It’s such a small thing: Putin takes over as prime minister and I’ll remind you of one of his first speeches: “We are giving apartments to all disabled war veterans and ordinary veterans”. This means that they still haven’t received these apartments for 65 years, yet “we are giving everyone free cars, and whoever does not want a car will receive 100,000 roubles”. I am such a naïve fool… Well, a car wouldn’t work – my doctor told me not to get behind the wheel – but 100,000 roubles would be nice. We waited. Putin never came back to this issue.
Everyone was getting ready to celebrate the 65th anniversary [of the end of World War II] and a petty privilege is revoked literally on the eve of the celebrations. Disabled war veterans never had to pay for the registration of notarised documents, powers of attorney or wills, and bang – they took away this benefit. I understand that this $170 or so for a power of attorney doesn’t mean anything to our bureaucratic elite. For an invalid or veteran, this is almost a month’s worth of subsistence. Who had the audacity to take away this benefit on the eve of the 65th anniversary? These small matters epitomise, pardon my language, the shitty nature of this handful of people who are ruling Russia. As for the power of attorney, I don’t know.
Ms Bonner, I would like you to recall the day when the Supreme Soviet trampled on Andrei Dmitryevich. You remember this day well. You brought him home during the break between sessions in your Zhiguli car. We all rushed to your building as you brought him home from the Kremlin - Yury Rost, me and someone else. You saw us and said, “Why are you panicking? Everything’s okay. Andrei is fine”. At that very moment, there was a huge collision on the other side of the Garden Ring Road as a truck smashed into a small Zaporozhets car. A man got out of the car carrying a child who had blood pouring from the back of her head. You grabbed your first-aid kit like an experienced nurse on the front line and ran through eight to ten lanes of traffic. Andrei ran after you, and I followed both of you. You took the girl after running across the Garden Ring Road, where all the cars had already stopped upon seeing you and Sakharov, poured some iodine on a cotton wad, pressed it to her head and she stopped crying. At that moment, Andrei said to me, “You know, all she has to do is put her hand on someone and that person will calm down”. And I saw the eyes of a schoolboy in love.
When I re-watch this film about Sakharov, which I managed to make thanks to you, there is one scene which blew everyone away: when he is finally allowed to travel abroad for the first time, and to America no less, the authorities didn’t have the resolve to let you both leave and kept you as a hostage. The scenes when he is leaving, you are saying goodbye and watching him leave – this shot speaks volumes to the people who have seen it. What were you feeling at that moment?
I was extremely happy that these shackles, these ropes than bound the Titan had finally been cut. I just remembered an old story that has nothing to do with Andrei. My mother was rehabilitated very early – in August 1954, or before the 20th Congress. This evidently resulted from the intervention of [Anastas] Mikoyan, who was friends with my father as a kid. So, my mother went to receive her passport and register at her apartment. When she came to the police station for the passport, the passport officer, a woman of her age, said, “You won this time”. My mother remembered the passport officer’s words for the rest of her life - “You won this time”. Now we don’t know who the winner was. You understand?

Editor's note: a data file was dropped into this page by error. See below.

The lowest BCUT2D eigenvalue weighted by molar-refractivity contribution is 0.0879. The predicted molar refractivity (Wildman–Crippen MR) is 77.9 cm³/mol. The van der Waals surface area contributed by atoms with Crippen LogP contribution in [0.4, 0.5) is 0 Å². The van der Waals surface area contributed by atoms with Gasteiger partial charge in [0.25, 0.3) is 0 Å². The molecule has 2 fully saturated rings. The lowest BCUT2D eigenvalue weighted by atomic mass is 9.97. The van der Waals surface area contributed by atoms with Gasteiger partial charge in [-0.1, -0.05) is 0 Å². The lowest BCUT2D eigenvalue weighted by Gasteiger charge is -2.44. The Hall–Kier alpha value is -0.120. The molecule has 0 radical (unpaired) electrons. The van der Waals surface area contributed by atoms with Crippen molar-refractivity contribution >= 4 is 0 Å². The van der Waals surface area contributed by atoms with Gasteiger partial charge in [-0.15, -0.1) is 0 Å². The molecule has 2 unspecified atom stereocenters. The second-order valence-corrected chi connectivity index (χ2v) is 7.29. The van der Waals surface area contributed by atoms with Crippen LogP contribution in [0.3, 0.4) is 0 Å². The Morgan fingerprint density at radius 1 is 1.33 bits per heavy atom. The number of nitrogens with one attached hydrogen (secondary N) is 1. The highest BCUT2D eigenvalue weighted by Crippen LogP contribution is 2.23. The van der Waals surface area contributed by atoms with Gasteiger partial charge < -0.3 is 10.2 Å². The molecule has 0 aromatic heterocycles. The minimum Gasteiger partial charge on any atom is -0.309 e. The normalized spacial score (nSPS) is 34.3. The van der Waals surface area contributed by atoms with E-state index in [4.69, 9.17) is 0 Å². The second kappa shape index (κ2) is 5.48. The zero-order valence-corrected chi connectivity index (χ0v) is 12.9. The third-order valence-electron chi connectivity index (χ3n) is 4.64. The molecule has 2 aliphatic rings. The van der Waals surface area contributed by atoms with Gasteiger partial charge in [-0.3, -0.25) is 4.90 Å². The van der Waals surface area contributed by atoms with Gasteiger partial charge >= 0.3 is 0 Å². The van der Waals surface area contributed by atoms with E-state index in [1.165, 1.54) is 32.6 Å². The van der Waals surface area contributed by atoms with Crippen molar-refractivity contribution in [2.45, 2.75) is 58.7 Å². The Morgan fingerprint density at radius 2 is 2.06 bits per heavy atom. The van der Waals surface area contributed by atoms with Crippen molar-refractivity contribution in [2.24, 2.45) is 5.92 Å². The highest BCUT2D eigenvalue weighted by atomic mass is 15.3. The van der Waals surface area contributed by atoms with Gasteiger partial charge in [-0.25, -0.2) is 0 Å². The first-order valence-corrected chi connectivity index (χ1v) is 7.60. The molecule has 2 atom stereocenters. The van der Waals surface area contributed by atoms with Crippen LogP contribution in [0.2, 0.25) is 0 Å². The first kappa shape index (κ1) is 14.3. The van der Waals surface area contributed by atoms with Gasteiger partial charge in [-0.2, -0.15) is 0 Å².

Today it is criminal to remain silent. And I believe it is a colossal strategic mistake today to divide all the protestors into different parties. Leaders aren’t born on paper; leaders are born on these grounds. Either we will piss everything away – there’s a word for you – or we will rescue Russia. I’m not actually very fond of the word ‘patriot’, but I am much more of a patriot than all those assholes sitting in the State Duma.
I think this would be very dignified for Russia. And if Putin has so much money – my Lord – do us a favour, leave, live on that money wherever you want, buy yourself an island and stay there. You’ll enjoy it and the people will be better off. I’m not planning to take it away – let him build a good life for himself. Separately from the country.
So that’s my idea. I am looking for the rich and the kind, not a husband.
Why do you need someone who is rich?
I have an apartment in Moscow. The kitchen’s the same, and it’s basically a historical apartment, which my mother received at the end of 1954. Many rehabilitated people passed through this apartment, all dissidents of the Soviet Union passed through this apartment, most press conferences were held in this apartment, including the famous one when the Day of Political Prisoners was declared, and many different guests have been there, from Henry Kissinger and Jeane Kirkpatrick, Zbigniew Romaszewski, Adam Michnik – it’s beyond belief… I have to sell it. But I don’t want to sell it because it’s a memorial apartment. I want to find a person who will buy it with the obligation to give it to the archive. I will take on the obligation to restore the interior entirely to what it was at that time and make a plaque: “The apartment has been purchased and donated to the archive to create a memorial” by Ivanov, Petrov, Sidorov – whoever is so kind.
If Russian billionaires are buying Faberge eggs – a souvenir of the royal family and a talented jeweller – it seems to me that a person could be found in Russia for this purpose too. Perhaps, I’m being naïve once again. Our rich people may all be crooks, but they’re not all shit. You know?